Monday, May 07, 2012

Learning to keep my mouth shut...

I'm forty years old and for the past forty years I've struggled with activating my mouth before engaging my brain.

More times than I can to recall has this habit landed me in searing hot water.

I think very quickly, but I often stop thinking before my mind gets to the consequences part of the equation. It's probably an ADHD thing, but as with all the other ADHD things, I'm trying to find strategies to reign in my impulses. Partly because some of them win my no friends, partly because I want to be able to set an example for at least one of my children (possibly two, as time passes) who suffers from the same set of impulse control issues as I do.

I don't know if hormones play a part. I have noticed that I have days at a time where everything everyone says sounds imbecilic to me and I have to literally, second by second, fight my impulse to force them to acknowledge their stupidity (yes, see how that sounds, it's not something you'd find in the 7 Habits of Successful People book, is it?)...

So, I'm trying (I'm very trying at times) to keep my mouth shut when I hear other people says stuff which, to me, seems to drip ignorance and hypocrisy or just plain old stupidity.

It's hard.

I want them to know how far superior my intellect is to theirs. I want them to see that what they are saying is not at all logical or rational. I want them to work past the infancy of their current thought process to something more mature, better considered.

Don't worry, I'm cringing, too.

Why do I feel this way sometimes? I haven't answered that question. I often wish I had a lot more humility and compassion and respect. If I earnestly want these things, why am I so arrogant? I just don't know.

There is something else. Something I found myself worrying about last night in the shower (showers are great places for thinking).

How can I have such strong convictions about certain concepts and yet feel so weak in the face of an opposing view. How is that I can have thought something through, and kept thinking it through, battling my own preconceptions based on others preconceptions and found my own logical and rational conclusion based only on what is truly evidenced (as opposed to whatever is extrapolated from perception) and yet, in the face of another person's strong conviction I forget all my own thinking in that moment, even though my instinct tells me they are not acknowledging some vital evidence to the contrary of their own view?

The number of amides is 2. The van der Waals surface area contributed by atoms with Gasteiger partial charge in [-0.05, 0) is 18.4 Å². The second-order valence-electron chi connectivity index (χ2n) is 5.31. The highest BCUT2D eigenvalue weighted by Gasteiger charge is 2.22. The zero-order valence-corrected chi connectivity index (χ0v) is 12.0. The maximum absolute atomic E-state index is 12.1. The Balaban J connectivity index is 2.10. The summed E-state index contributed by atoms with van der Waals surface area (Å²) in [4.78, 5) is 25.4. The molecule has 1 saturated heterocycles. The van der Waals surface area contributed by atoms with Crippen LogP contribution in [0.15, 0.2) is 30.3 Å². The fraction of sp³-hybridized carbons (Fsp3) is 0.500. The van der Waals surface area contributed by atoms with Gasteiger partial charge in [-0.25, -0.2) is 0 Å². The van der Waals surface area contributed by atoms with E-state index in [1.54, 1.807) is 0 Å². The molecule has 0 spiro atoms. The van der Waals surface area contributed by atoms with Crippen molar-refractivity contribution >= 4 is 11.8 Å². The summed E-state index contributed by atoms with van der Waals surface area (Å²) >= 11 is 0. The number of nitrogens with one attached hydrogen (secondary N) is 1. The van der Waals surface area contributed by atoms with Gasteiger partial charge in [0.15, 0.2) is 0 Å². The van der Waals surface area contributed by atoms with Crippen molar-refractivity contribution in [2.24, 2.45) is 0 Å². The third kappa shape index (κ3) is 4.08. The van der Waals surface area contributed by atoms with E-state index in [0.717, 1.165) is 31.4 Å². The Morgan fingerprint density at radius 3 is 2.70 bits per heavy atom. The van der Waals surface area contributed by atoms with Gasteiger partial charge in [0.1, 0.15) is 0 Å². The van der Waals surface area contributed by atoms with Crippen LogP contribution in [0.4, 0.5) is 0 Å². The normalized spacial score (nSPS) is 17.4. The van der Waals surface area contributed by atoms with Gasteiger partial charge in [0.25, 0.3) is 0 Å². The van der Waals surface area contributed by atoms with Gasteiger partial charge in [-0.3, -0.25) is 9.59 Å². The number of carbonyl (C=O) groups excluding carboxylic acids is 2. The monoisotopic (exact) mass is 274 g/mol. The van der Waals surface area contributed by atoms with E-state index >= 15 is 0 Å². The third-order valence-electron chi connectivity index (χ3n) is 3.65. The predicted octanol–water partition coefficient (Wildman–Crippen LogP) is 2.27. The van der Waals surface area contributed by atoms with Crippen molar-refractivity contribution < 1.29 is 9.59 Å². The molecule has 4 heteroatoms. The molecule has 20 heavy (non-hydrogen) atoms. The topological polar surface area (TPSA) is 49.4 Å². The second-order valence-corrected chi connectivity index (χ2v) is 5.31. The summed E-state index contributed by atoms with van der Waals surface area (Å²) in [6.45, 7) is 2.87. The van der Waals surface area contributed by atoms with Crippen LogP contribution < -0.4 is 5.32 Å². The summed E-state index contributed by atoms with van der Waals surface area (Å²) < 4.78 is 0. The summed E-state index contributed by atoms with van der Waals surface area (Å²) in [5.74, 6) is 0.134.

Afterwards, when I question myself about my own conclusions, I end up kicking myself for my self-doubt because, on examination, I can still only come to my previous conclusion - it really is the only one that makes any sense to me.

Schema - look the word up. Schemata are fascinating.

Anyway, back to the title of this post. I'm learning to listen, even when I whole-heartedly disagree, I'm learning not to jump right in there with my own view, but to let the other person conclude their thoughts because I've found sometimes, not often, but sometimes, this leads them to think even beyond their own conclusions and add a new thought process. Whereas jumping in and attacking their flawed thinking forces them, in self-preservation, to cling to their conviction in defence of their reputation.

It is hard.

It is so hard for someone like me who is so very arrogant and so very sure I've considered everything because I spend so much energy turning ideas over in my head all day long.

It's painful.

I'm so far from being humble and compassionate and respectful... and patient. Patience is just a dot on a map someone else is holding just outside me field of focus.

I dream of humility, compassion, respect and patience. Maybe if I can master keeping my mouth shut, those things will come to me and not be frightened away by my arrogant voice.

1 comment:

Unknown said...

Love this post. This is so me, at times.

Especially behind the screen.

Usually I find it too hard to get into the flow of a conversation to get my three cents in, so I just end up listening and getting frustrated. And, no, they don't usually go on to explore their thought processes, they just manage to confirm their own beliefs through the same old ingrained arguments.

Ah, compassion and patience, wherefore art thou?

Good Job!